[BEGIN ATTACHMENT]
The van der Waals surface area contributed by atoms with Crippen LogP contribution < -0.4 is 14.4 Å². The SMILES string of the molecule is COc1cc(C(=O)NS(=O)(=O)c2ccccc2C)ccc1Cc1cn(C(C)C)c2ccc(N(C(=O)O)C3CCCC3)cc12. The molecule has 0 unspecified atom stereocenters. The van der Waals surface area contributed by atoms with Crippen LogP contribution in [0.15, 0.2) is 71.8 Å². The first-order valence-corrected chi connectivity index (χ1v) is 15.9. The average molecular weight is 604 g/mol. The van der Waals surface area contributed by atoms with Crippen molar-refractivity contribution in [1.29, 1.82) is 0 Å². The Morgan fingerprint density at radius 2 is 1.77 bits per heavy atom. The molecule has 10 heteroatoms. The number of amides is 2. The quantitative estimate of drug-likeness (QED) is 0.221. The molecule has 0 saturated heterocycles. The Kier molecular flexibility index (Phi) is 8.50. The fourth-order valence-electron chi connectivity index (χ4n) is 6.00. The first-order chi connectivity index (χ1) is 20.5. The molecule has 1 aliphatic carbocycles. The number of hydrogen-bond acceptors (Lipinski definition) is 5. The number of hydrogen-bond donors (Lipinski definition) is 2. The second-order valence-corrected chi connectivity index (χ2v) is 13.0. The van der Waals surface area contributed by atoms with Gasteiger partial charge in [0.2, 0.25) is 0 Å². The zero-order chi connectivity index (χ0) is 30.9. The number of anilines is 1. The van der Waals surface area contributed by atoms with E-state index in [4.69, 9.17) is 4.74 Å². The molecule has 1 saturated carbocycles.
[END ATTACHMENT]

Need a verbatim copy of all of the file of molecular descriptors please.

The van der Waals surface area contributed by atoms with Crippen LogP contribution < -0.4 is 14.4 Å². The SMILES string of the molecule is COc1cc(C(=O)NS(=O)(=O)c2ccccc2C)ccc1Cc1cn(C(C)C)c2ccc(N(C(=O)O)C3CCCC3)cc12. The molecule has 0 unspecified atom stereocenters. The van der Waals surface area contributed by atoms with Crippen LogP contribution in [0.15, 0.2) is 71.8 Å². The first-order valence-corrected chi connectivity index (χ1v) is 15.9. The average molecular weight is 604 g/mol. The van der Waals surface area contributed by atoms with Crippen molar-refractivity contribution in [1.29, 1.82) is 0 Å². The Morgan fingerprint density at radius 2 is 1.77 bits per heavy atom. The molecule has 10 heteroatoms. The number of amides is 2. The quantitative estimate of drug-likeness (QED) is 0.221. The molecule has 0 saturated heterocycles. The Kier molecular flexibility index (Phi) is 8.50. The fourth-order valence-electron chi connectivity index (χ4n) is 6.00. The first-order chi connectivity index (χ1) is 20.5. The molecule has 1 aliphatic carbocycles. The number of hydrogen-bond acceptors (Lipinski definition) is 5. The number of hydrogen-bond donors (Lipinski definition) is 2. The second-order valence-corrected chi connectivity index (χ2v) is 13.0. The van der Waals surface area contributed by atoms with Gasteiger partial charge in [0.2, 0.25) is 0 Å². The zero-order chi connectivity index (χ0) is 30.9. The number of anilines is 1. The van der Waals surface area contributed by atoms with E-state index in [4.69, 9.17) is 4.74 Å². The molecule has 1 saturated carbocycles.